Over the years, the workforce became more inclusive. This means that there are more women and more colorful people, as well as more acceptance of what people call gender identity. Offices across the world are more of a melting pot. Get together with your staff is a nice thing. It can make your workday less bleak, help you focus more and make you more productive. But, your relationship with a friendly employee can be problematic if you do not keep it professional.

There are a lot of things you should not say that make a working relationship ugly or even dismiss – unprofessional, embarrassing or rude remarks and even annoying comments. In conversation, use a little common sense and discretion, especially when others are present. However, there are some embarrassing situations may have occurred. You may be in a position where you put your foot in your mouth and you do not know how to recover. Well, here are seven things you should never say to a female co-worker.

Did You Gain or Lose Weight?

The work environment requires a certain balance of grace and assertiveness in a situation like this. Staying at work is the key to success. When an employee is confronting a woman in the office with such a question, it can be difficult to know how to respond to it. If you see that a colleague has lost weight or has gained weight, say nothing. Her eating habits are none of your business and will probably make you very unsure.

Why Do You Always Look So Angry?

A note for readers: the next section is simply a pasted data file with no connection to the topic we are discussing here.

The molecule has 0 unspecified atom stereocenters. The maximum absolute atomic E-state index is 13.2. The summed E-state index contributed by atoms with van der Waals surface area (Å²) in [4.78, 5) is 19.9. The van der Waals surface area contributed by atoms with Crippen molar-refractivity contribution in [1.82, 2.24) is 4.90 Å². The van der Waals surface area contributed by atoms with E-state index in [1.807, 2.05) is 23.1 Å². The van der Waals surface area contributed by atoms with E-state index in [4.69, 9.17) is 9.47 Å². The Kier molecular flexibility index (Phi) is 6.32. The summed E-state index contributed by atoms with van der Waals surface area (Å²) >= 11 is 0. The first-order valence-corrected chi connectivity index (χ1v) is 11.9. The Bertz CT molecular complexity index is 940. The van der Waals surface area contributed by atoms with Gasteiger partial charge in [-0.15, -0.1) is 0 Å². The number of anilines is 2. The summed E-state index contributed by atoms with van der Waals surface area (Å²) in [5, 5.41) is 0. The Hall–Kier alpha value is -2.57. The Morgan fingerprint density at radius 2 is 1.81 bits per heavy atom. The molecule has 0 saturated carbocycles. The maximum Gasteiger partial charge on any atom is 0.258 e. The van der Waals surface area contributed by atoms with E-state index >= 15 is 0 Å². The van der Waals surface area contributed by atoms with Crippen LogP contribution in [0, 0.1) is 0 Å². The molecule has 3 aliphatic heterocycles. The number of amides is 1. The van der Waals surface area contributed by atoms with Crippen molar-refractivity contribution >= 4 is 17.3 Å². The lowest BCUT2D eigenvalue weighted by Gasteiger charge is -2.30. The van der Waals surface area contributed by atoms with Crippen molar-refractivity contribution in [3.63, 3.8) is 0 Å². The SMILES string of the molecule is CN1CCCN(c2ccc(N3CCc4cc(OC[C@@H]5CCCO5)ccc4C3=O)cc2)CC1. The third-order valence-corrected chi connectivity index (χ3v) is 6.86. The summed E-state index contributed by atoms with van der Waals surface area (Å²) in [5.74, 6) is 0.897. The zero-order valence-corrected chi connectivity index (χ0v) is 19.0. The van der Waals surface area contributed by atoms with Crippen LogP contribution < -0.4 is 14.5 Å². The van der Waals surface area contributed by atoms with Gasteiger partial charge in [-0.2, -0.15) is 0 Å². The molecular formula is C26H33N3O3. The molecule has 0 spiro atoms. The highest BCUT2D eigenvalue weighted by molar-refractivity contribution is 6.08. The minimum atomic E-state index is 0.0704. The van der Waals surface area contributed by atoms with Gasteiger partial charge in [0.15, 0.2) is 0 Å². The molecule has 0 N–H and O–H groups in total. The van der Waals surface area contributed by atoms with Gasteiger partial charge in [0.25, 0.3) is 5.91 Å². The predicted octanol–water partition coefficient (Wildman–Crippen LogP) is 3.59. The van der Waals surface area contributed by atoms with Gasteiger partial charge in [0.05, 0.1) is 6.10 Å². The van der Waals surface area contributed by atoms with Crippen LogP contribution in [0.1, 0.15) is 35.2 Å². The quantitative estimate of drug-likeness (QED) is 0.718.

The drowsy face of some people seems a bit threatening or even mean. It’s just how they look. Mostly it does not really mean much. Women, who look angry, however, tend to hear many opinions about their countenances. A woman who looks serious or thoughtful should not touch you. Give your colleague a break and pay more attention to your job.

You Should Smile More

Many women often hear this statement if she does not have a pleasant face, “Why do not you smile?” There is an unspoken expectation that women should be happy at all times. This behavior is often spilled in the workplace. For example, one of my best friends she just had this problem at the law firm where she worked. Her supervisor told her that she would never become a partner when she stopped smiling. She did a good job, but the only complaint she got was that she did not smile. On the other hand, men are allowed to look serious and people rarely protest. If you notice a female employee who always looks strict, do not ask her to smile anymore. Just let her do her job and leave her alone.

You Should Wear More Makeup

Unless you’re working on a makeup counter, this comment is not appropriate. It’s up to your employer to decide how much (if any) makeup to wear. We hate to break you, but the women in your office are not just for your viewing pleasure. You need to make decisions, hold meetings, and handle business.

Knowing When You’re Stepping over the Line